The Flavors of Italy
Our time in Italy started in Rome. We stayed in this small, quintessential, Roman apartment. It looked out into the courtyard where we could see other apartment windows, some open, some shuttered. For our week… it was perfect. One night I could hear a women singing from her apartment, another night hearing two men talking into the night. At dinner time one night I looked across the way to see an elderly man also sitting at his table. At home, this would have disturbed me, in Italy… it all seemed welcomed and delightful.
We put on our best Italian music mix we could find and prepared dinner several times in the kitchen. We’d walk to the local market and get a fresh baguette, mozzarella, tomatoes, basil, and some salami and put together sandwiches. We aimed to eat out one main meal each day. We’d order 3 different items and all share them.
My favorite meal I had in Italy, was the Lasagna in the Piazza della Signoria in Florence. Green pasta, creamy sauce, it was perfect.
My favorite Italian moment
was sitting in the shade behind the pantheon, a man next to us started playing the cello alongside a soundtrack of piano. It was magical. Watching the people walking by, the sounds of Ave Maria in the air. Seeing the crumbling pieces along the backside of the pantheon.
Over our time there we stayed in Rome, Florence, Caserta (outside of Naples), Lecce, and Bologna.
While in Rome we toured the Vatican, I’ll be honest, I’m not a huge fan of the Catholic Church. I had toured Mosques and churches in other areas though and really wanted to see it from an artistic, historic, and social point of view. As an artist, it’s been my dream to see the Sistine Chapel. To see this freshly restored ceiling was breathtaking. Photography of the ceiling is not allowed, however I highly recommend the tour if you go. They really go into detail about the process, history, reasoning behind different scenes. As an artist I also really loved how Michelangelo painted the people bigger on one side versus the other. Theory is he finished half then didn’t like how small they looked from the floor so for the second half he made the people larger.
It has been a dream of mine to see the ruins near Mount Vesuvius. Instead of Pompeii we decided to visit the Herculaneum Ruins. We enjoyed it, however I wish we would have done a guided tour or an audio tour. Instead we walked around and took it all in on our own. It was still worth it and something I’m so grateful to have seen in person. The third photo shows the roof style of many of the homes. The roofs slanted inwards to collect rainwater and direct it to the tubs in the floor. These were used for laundry and other uses.
Afterwards we took the trains back to Caserta and walked the gardens of the Royal Palace of Caserta. This private residence has 2200 rooms. Amazing. Tours are available for the house as well, however we arrived late in the day and had to choose between the garden and the home.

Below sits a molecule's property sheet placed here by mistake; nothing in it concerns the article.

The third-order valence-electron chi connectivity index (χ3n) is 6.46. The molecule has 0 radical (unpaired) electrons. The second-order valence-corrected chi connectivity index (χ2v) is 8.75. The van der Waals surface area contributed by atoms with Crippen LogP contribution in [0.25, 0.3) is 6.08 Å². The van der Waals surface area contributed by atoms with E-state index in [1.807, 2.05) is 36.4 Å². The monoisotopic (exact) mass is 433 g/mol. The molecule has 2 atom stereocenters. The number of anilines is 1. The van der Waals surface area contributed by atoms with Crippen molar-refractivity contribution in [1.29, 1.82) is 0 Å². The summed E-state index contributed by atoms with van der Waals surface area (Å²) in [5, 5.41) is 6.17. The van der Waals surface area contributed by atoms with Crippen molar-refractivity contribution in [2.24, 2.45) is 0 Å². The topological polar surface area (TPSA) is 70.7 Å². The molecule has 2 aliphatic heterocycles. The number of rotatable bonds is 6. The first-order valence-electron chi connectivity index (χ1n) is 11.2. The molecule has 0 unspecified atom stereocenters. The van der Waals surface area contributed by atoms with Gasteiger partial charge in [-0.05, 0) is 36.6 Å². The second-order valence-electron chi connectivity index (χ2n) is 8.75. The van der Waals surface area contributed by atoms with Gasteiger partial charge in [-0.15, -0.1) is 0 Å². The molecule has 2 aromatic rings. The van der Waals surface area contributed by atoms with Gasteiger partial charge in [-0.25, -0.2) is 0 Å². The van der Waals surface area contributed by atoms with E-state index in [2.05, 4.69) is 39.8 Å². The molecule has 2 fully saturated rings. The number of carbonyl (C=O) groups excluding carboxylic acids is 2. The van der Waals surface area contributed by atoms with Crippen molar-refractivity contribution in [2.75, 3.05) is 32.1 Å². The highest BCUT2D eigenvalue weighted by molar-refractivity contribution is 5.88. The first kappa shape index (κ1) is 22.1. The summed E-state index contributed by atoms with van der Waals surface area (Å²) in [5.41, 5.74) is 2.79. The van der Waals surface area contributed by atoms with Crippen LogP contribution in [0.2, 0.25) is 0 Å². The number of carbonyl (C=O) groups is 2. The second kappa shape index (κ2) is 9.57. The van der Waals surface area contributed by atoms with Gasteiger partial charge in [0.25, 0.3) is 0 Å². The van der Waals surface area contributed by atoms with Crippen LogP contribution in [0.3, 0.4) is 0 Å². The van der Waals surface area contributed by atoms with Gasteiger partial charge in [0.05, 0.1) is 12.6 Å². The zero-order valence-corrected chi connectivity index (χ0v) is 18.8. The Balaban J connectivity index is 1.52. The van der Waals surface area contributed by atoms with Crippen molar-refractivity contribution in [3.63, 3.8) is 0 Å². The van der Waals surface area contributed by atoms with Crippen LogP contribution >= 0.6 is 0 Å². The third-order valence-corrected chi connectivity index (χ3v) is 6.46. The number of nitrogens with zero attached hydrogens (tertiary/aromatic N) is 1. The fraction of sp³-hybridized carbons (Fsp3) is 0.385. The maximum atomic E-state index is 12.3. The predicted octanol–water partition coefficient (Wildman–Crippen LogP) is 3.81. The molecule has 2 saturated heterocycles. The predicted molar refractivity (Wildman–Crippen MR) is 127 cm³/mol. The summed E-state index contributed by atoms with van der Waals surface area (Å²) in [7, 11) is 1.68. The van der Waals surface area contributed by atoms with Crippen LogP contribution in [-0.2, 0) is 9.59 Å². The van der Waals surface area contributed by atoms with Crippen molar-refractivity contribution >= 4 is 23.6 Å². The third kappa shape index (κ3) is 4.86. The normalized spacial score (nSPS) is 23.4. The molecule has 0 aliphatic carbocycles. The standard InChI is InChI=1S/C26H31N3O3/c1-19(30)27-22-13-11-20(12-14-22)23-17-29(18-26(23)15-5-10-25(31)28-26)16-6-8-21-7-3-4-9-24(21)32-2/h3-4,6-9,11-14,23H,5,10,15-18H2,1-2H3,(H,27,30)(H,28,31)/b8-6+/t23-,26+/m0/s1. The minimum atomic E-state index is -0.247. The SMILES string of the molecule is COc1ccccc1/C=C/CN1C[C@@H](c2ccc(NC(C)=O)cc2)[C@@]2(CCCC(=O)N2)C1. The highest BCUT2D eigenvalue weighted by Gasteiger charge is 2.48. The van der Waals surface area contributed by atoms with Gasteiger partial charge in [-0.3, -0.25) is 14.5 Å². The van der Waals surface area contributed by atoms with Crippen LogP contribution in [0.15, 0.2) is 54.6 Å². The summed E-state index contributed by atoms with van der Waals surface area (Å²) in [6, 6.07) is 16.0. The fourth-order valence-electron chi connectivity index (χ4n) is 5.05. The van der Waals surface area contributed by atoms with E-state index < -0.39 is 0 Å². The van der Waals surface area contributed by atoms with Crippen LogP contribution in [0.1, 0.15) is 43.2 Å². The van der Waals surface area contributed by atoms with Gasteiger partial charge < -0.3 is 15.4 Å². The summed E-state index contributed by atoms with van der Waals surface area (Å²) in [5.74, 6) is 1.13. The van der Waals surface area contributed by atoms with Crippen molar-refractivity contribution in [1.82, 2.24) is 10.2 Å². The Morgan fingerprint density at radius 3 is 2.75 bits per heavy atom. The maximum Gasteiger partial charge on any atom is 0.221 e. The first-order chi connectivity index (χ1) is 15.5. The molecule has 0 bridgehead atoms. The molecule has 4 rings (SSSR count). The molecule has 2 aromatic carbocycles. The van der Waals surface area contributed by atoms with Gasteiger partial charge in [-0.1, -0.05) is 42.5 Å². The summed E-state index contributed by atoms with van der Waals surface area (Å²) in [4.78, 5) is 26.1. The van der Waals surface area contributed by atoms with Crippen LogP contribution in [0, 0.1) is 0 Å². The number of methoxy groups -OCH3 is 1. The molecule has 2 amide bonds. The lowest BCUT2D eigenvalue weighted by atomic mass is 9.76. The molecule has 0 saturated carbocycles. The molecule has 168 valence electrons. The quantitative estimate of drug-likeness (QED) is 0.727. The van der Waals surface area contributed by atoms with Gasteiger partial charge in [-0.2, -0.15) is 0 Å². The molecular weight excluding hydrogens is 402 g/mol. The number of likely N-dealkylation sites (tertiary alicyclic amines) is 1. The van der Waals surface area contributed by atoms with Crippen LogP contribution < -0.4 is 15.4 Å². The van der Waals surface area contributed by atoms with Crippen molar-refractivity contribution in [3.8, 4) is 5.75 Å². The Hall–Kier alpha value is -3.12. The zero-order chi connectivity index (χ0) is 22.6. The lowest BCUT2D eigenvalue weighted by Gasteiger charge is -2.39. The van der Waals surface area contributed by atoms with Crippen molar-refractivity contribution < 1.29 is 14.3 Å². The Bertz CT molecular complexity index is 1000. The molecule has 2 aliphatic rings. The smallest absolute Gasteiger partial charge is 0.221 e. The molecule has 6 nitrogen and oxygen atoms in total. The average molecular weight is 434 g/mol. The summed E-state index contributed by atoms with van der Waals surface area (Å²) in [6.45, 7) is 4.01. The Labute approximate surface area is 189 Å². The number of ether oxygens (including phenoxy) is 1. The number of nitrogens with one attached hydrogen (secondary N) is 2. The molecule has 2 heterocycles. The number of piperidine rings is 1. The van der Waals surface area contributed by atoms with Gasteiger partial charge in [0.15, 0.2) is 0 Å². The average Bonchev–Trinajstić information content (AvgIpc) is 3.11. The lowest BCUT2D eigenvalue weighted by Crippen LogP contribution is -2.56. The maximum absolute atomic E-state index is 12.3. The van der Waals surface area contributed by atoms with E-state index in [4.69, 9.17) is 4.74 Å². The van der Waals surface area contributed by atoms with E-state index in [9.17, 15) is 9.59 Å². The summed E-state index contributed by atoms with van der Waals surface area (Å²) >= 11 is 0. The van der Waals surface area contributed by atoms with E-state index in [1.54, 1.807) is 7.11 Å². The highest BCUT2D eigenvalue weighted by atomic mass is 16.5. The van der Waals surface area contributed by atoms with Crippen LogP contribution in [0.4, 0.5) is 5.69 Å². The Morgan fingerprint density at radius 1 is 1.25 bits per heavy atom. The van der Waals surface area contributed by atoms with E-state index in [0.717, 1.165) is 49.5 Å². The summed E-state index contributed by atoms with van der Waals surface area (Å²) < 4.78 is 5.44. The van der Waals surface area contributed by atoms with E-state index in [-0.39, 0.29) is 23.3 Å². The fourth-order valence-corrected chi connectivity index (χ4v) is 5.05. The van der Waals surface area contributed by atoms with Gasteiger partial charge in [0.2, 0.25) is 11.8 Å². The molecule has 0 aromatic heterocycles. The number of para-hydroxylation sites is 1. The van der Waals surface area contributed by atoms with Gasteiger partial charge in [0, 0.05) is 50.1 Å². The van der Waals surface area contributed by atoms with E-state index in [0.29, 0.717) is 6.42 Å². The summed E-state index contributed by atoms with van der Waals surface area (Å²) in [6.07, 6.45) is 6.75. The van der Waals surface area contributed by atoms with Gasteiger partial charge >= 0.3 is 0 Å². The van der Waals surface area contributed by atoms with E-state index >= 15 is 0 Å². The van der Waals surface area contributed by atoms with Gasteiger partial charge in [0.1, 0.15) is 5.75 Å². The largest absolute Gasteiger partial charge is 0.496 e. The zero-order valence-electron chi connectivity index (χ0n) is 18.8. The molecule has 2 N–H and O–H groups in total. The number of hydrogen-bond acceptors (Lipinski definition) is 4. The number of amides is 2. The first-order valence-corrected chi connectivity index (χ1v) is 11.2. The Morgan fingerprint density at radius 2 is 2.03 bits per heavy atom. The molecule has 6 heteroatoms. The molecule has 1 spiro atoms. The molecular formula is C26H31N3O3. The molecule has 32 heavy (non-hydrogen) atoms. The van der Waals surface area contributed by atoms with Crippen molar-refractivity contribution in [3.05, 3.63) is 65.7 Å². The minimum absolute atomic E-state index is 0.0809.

We then spent time in Lecce, which is in the southeast area(if Italy looks like a boot kicking to the left, then Lecce is in the heel). We fell in love with this quaint town. It was large enough to have a ton of restaurants and shops, but small enough that the entire central area is mostly for walking only. It was so lovely.
One of the neatest things so far we’ve experienced on our travels was this private museum. I want you to imagine… you buy a house in Lecce, Italy, it seems normal. You have a dream of turning it into a restaurant so you start digging into the foundation to update some plumbing for a bathroom for the customers. But you start finding underground tunnels and centuries old artifacts .. that is what happened to this family. the government comes in and shuts it down, then eventually you excavate but it comes with all sorts of red tape and hoops. Finally after years of this all, They discovered their home was once a Franciscan Chapel, a Roman granary, and even a a meeting point for the Knights Templar. They kept digging down meter and meter, finding tunnels the persecuted Christians used to escape in a swell. They’ve now turned it into a private museum. It was FASCINATING!! My friend (and Local travel expert in Italy) Nicla (The Runaway Italian) showed us this hidden Gem. It was amazing.
The rest of Italy:
After Lecce, we spent time in Bolgna, Ravenna, Venice, and a bit of Milan.
Ravenna is known for it’s beautiful mosaics. There are churches, ceilings, wall art, and beautiful art throughout the town.
Venice was beautiful. If I ever returned I’d love to spend some more time there and take time to visit the nearby islands as well.
Overall, Italy was a gift. The music, the tastes, the energy, the daytime siestas… I lovcd every moment of it. We were there for a couple weeks and there are still more meals and sites I wish I could have tasted and experienced.